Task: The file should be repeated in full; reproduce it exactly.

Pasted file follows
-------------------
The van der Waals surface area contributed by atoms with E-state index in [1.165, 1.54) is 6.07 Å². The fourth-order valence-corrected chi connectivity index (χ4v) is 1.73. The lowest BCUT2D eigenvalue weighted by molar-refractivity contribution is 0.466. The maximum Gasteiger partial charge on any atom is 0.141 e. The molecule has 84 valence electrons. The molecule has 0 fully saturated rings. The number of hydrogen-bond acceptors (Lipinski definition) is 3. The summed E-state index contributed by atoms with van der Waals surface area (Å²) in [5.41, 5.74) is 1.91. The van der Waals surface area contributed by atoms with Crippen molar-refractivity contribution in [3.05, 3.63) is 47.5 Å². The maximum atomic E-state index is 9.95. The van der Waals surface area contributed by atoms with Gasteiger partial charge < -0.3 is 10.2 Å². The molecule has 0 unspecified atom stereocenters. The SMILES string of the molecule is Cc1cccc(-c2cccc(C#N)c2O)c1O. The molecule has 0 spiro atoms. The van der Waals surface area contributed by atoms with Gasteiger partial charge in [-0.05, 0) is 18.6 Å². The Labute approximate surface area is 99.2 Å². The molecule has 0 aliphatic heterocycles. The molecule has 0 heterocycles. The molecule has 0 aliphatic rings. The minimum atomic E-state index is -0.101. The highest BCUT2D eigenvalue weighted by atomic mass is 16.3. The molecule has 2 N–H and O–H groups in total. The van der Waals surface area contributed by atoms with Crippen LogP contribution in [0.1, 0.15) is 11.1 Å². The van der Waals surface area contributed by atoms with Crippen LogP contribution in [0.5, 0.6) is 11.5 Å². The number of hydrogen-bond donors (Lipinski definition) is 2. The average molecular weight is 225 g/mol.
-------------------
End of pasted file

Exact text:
The van der Waals surface area contributed by atoms with E-state index in [1.165, 1.54) is 6.07 Å². The fourth-order valence-corrected chi connectivity index (χ4v) is 1.73. The lowest BCUT2D eigenvalue weighted by molar-refractivity contribution is 0.466. The maximum Gasteiger partial charge on any atom is 0.141 e. The molecule has 84 valence electrons. The molecule has 0 fully saturated rings. The number of hydrogen-bond acceptors (Lipinski definition) is 3. The summed E-state index contributed by atoms with van der Waals surface area (Å²) in [5.41, 5.74) is 1.91. The van der Waals surface area contributed by atoms with Crippen molar-refractivity contribution in [3.05, 3.63) is 47.5 Å². The maximum atomic E-state index is 9.95. The van der Waals surface area contributed by atoms with Gasteiger partial charge < -0.3 is 10.2 Å². The molecule has 0 unspecified atom stereocenters. The SMILES string of the molecule is Cc1cccc(-c2cccc(C#N)c2O)c1O. The molecule has 0 spiro atoms. The van der Waals surface area contributed by atoms with Gasteiger partial charge in [-0.05, 0) is 18.6 Å². The Labute approximate surface area is 99.2 Å². The molecule has 0 aliphatic heterocycles. The molecule has 0 heterocycles. The molecule has 0 aliphatic rings. The minimum atomic E-state index is -0.101. The highest BCUT2D eigenvalue weighted by atomic mass is 16.3. The molecule has 2 N–H and O–H groups in total. The van der Waals surface area contributed by atoms with Crippen LogP contribution in [0.1, 0.15) is 11.1 Å². The van der Waals surface area contributed by atoms with Crippen LogP contribution in [0.5, 0.6) is 11.5 Å². The number of hydrogen-bond donors (Lipinski definition) is 2. The average molecular weight is 225 g/mol.